Objective: Serial synovial biopsy samples are increasingly being used for the evaluation of novel therapies for rheumatoid arthritis (RA). Most studies have used tissues from knee biopsies, but technical improvements have made serial small joint arthroscopy feasible as well. Theoretically, there could be differences in the features of synovial inflammation between various joints as a result of mechanical factors, differences in innervation, and other factors. We therefore undertook this study to compare the cell infiltrate in paired synovial biopsy samples from inflamed knee joints and paired inflamed small joints of patients with RA.
Methods: Nine RA patients with both an inflamed knee joint and an inflamed small joint (wrist or metacarpophalangeal joint) underwent an arthroscopic synovial biopsy of both joints on the same day. Multiple biopsy specimens were collected and stained for macrophages, T cells, plasma cells, fibroblast-like synoviocytes, and interleukin-6 (IL-6) by immunohistochemistry. Sections were evaluated by digital image analysis.
Results: There were no significant differences in mean cell numbers for all markers investigated in samples from the knee joint compared with samples from the small joints. We detected statistically significant correlations for the numbers of sublining macrophages, T cells, and plasma cells, as well as for IL-6 expression, between the knee joint and the small joints. However, there was no significant correlation between different joints for the numbers of intimal macrophages or fibroblast-like synoviocytes.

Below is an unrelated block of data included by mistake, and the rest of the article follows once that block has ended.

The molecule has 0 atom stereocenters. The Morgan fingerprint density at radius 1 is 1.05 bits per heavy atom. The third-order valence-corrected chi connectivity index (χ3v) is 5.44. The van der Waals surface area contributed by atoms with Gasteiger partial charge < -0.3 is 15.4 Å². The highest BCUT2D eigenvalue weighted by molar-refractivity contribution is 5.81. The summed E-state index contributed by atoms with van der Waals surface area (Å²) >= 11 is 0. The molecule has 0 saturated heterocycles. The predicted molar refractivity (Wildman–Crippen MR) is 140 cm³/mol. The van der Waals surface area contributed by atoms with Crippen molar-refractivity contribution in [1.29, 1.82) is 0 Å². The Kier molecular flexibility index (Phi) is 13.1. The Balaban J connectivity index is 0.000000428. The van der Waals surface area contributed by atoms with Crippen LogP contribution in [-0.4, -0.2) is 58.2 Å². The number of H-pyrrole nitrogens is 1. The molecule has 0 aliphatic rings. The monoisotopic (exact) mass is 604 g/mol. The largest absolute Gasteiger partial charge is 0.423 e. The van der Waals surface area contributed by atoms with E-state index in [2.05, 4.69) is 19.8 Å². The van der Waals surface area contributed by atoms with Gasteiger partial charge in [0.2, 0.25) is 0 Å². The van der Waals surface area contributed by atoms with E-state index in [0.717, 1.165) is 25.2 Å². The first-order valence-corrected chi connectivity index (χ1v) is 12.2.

Conclusion: The results of this study show that the inflammation in one inflamed joint is generally representative of that in other inflamed joints. Therefore, it is possible to use serial samples from the same joint, selecting either large or small joints, for the evaluation of antirheumatic therapies.